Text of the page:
Sales of existing homes unexpectedly fell in January
Sales of previously owned homes unexpectedly fell in January to a four-month low, indicating a shortage of available properties is increasingly hindering the real estate industry, a National Association of Realtors report showed Wednesday.
Contract closings fell 3.2% month-over-month to a 5.38 million annual rate (the estimate was 5.6 million) from 5.56 million; below all estimates in a Bloomberg survey. The median sales price increased 5.8% year-over-year to $240,500. Inventory of available properties fell 9.5% year-over-year to 1.52 million, the lowest for January since records began in 1999.
Sales growth is limited by an acute shortage of inventory, which is pushing up home prices faster than wage growth. The group noted that property prices have jumped 41% over the past five years, while wages have gained 12%.
If the current pace of sales continues — which NAR doesn't anticipate — purchases would be lower than in 2017. At the same time, steady hiring and elevated confidence to make large purchases, as well as tax cuts that are boosting Americans' take-home pay, are expected to sustain demand for housing in much of the nation.
Borrowing costs have risen since the start of the year, also crimping affordability, with the rate on a fixed 30-year mortgage advancing last week to the highest in almost four years. While the tax legislation also limits the deduction for mortgage interest on more expensive homes, signaling demand may cool in areas of the country where the cost of a house is well above the national median, the Realtors group said there's little evidence yet that it's having an impact.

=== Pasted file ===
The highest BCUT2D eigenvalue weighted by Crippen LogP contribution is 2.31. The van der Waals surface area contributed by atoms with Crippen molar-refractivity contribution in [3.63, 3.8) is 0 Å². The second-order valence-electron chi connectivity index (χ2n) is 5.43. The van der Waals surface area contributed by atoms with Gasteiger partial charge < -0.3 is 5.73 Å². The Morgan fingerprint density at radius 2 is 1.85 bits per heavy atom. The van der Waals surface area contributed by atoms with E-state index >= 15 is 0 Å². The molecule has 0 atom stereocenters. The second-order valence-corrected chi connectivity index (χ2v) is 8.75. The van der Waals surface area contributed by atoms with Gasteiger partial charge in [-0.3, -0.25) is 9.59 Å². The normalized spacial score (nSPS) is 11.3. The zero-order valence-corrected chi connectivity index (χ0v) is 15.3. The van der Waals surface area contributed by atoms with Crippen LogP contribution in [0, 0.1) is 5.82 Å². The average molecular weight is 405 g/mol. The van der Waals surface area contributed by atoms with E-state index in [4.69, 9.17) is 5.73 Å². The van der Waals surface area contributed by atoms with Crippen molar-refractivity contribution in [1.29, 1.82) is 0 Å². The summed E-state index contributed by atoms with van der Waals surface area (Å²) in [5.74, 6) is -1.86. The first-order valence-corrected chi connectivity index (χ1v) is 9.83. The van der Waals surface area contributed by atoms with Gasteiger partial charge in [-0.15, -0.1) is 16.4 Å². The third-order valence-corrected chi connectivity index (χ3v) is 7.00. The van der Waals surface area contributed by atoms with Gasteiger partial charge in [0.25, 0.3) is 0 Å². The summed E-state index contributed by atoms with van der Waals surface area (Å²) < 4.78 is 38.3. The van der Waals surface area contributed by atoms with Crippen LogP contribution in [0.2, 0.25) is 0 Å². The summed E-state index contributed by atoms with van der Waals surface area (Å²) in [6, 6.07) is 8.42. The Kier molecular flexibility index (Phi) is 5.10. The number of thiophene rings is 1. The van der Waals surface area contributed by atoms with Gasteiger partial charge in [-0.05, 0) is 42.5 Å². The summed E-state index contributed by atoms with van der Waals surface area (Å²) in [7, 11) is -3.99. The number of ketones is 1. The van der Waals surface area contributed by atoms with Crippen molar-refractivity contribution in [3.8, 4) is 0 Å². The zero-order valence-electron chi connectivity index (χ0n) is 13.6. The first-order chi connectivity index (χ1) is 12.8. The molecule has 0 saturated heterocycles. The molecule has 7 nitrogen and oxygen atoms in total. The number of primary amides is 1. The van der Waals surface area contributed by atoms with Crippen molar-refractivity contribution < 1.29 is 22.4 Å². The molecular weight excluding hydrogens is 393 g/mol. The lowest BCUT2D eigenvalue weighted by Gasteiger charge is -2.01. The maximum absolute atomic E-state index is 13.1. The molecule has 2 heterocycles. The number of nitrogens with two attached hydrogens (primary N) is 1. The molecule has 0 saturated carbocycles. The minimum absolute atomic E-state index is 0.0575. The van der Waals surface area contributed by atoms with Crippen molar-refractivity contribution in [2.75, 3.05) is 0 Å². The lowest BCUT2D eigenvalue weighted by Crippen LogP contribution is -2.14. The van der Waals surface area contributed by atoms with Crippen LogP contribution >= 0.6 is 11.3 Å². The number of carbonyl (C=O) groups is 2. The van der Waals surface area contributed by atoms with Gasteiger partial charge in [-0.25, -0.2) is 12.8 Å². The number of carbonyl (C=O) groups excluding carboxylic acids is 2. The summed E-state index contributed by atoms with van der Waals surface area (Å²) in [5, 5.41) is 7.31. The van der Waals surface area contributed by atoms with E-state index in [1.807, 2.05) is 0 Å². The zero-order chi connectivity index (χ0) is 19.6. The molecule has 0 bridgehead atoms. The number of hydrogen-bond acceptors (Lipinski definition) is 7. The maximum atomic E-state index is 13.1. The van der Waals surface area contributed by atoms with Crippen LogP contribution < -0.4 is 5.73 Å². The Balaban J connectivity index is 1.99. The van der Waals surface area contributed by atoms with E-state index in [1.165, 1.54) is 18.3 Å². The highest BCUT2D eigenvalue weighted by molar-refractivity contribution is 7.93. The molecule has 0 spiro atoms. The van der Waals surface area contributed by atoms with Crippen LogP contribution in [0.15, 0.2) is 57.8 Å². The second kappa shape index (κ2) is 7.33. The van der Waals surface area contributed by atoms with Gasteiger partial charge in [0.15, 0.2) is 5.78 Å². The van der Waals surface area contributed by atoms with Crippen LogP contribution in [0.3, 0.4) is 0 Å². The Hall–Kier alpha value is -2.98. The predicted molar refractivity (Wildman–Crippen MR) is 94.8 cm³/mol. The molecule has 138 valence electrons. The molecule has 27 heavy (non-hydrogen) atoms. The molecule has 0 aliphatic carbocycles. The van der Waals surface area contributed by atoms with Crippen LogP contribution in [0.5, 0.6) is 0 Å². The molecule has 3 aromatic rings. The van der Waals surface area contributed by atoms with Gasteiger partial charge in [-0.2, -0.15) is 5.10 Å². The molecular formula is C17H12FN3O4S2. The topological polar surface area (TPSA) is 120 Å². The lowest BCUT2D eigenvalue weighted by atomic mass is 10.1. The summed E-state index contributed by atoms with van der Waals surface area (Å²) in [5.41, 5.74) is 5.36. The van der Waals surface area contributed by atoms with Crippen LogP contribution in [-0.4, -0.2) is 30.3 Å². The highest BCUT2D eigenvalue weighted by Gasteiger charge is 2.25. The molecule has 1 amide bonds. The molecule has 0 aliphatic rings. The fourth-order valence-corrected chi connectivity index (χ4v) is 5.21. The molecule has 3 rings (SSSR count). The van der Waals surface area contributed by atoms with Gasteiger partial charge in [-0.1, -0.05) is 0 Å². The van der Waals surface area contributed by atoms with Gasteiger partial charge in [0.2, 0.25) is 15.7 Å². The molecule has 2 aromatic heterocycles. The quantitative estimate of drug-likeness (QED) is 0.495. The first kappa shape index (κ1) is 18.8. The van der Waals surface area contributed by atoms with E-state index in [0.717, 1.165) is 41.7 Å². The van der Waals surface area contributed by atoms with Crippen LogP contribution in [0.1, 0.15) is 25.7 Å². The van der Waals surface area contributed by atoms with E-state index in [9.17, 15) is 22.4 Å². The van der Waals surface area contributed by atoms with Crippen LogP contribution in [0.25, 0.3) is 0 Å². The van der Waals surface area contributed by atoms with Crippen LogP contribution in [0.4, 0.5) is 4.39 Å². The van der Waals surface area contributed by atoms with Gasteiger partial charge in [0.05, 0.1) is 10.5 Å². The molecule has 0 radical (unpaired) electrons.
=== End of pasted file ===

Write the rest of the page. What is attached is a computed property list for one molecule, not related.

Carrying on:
"It's the inventory situation that pops out" as the main culprit for the slowdown, Lawrence Yun, NAR's chief economist, said at a press briefing accompanying the report. "The interest is there, but they just cannot close the deal because of the lack of inventory."
First-time buyers are "struggling to get in," Yun said. "There's no letup in home prices."
Purchases fell in all four regions, led by a 6% decline in the Midwest; sales dropped 5% in the West and 1.3% in the South. At the current pace, it would take 3.4 months to sell the homes on the market, compared with 3.2 months in December and 3.6 months in January 2017. The Realtors group considers a normal market at six to seven months' supply.
Single-family home sales fell 3.8% to an annual rate of 4.76 million, the lowest since July 2016. Purchases of condominium and co-op units rose 1.6% to a 620,000 pace. First-time buyers made up 29% of all sales, compared with 33% a year earlier. Homes typically sold in 42 days, down from 50 days a year earlier.